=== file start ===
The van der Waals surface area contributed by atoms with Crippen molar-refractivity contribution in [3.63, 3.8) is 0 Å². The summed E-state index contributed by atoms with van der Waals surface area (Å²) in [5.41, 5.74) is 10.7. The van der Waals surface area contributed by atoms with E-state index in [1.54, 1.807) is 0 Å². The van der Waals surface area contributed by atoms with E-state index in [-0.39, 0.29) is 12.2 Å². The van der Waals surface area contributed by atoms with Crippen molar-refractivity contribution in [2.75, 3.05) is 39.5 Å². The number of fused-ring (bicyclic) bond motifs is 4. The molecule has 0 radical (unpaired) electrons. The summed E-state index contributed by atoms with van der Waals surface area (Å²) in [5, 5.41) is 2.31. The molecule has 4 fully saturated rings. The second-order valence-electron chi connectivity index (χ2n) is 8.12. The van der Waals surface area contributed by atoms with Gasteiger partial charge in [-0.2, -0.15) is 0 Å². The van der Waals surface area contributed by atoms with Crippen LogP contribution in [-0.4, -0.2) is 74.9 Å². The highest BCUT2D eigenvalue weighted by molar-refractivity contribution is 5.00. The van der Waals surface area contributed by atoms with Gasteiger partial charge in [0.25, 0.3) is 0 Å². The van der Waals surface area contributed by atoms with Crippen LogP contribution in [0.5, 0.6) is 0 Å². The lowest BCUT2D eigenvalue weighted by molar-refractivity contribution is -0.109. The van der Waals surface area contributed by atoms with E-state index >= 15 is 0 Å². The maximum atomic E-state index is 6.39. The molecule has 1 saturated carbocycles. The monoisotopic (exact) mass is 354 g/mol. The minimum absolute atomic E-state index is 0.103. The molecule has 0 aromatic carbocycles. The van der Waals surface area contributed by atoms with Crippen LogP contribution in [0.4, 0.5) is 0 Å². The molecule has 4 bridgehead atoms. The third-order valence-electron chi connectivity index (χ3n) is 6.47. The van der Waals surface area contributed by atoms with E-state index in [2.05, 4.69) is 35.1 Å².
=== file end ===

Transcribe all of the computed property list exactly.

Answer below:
The van der Waals surface area contributed by atoms with Crippen molar-refractivity contribution in [3.63, 3.8) is 0 Å². The summed E-state index contributed by atoms with van der Waals surface area (Å²) in [5.41, 5.74) is 10.7. The van der Waals surface area contributed by atoms with E-state index in [1.54, 1.807) is 0 Å². The van der Waals surface area contributed by atoms with E-state index in [-0.39, 0.29) is 12.2 Å². The van der Waals surface area contributed by atoms with Crippen molar-refractivity contribution in [2.75, 3.05) is 39.5 Å². The number of fused-ring (bicyclic) bond motifs is 4. The molecule has 0 radical (unpaired) electrons. The summed E-state index contributed by atoms with van der Waals surface area (Å²) in [5, 5.41) is 2.31. The molecule has 4 fully saturated rings. The second-order valence-electron chi connectivity index (χ2n) is 8.12. The van der Waals surface area contributed by atoms with Gasteiger partial charge in [-0.2, -0.15) is 0 Å². The van der Waals surface area contributed by atoms with Crippen LogP contribution in [-0.4, -0.2) is 74.9 Å². The highest BCUT2D eigenvalue weighted by molar-refractivity contribution is 5.00. The van der Waals surface area contributed by atoms with Gasteiger partial charge in [0.25, 0.3) is 0 Å². The van der Waals surface area contributed by atoms with Crippen LogP contribution in [0.5, 0.6) is 0 Å². The lowest BCUT2D eigenvalue weighted by molar-refractivity contribution is -0.109. The van der Waals surface area contributed by atoms with E-state index >= 15 is 0 Å². The maximum atomic E-state index is 6.39. The molecule has 1 saturated carbocycles. The monoisotopic (exact) mass is 354 g/mol. The minimum absolute atomic E-state index is 0.103. The molecule has 0 aromatic carbocycles. The van der Waals surface area contributed by atoms with Crippen LogP contribution in [0.4, 0.5) is 0 Å². The molecule has 4 bridgehead atoms. The third-order valence-electron chi connectivity index (χ3n) is 6.47. The van der Waals surface area contributed by atoms with E-state index in [2.05, 4.69) is 35.1 Å².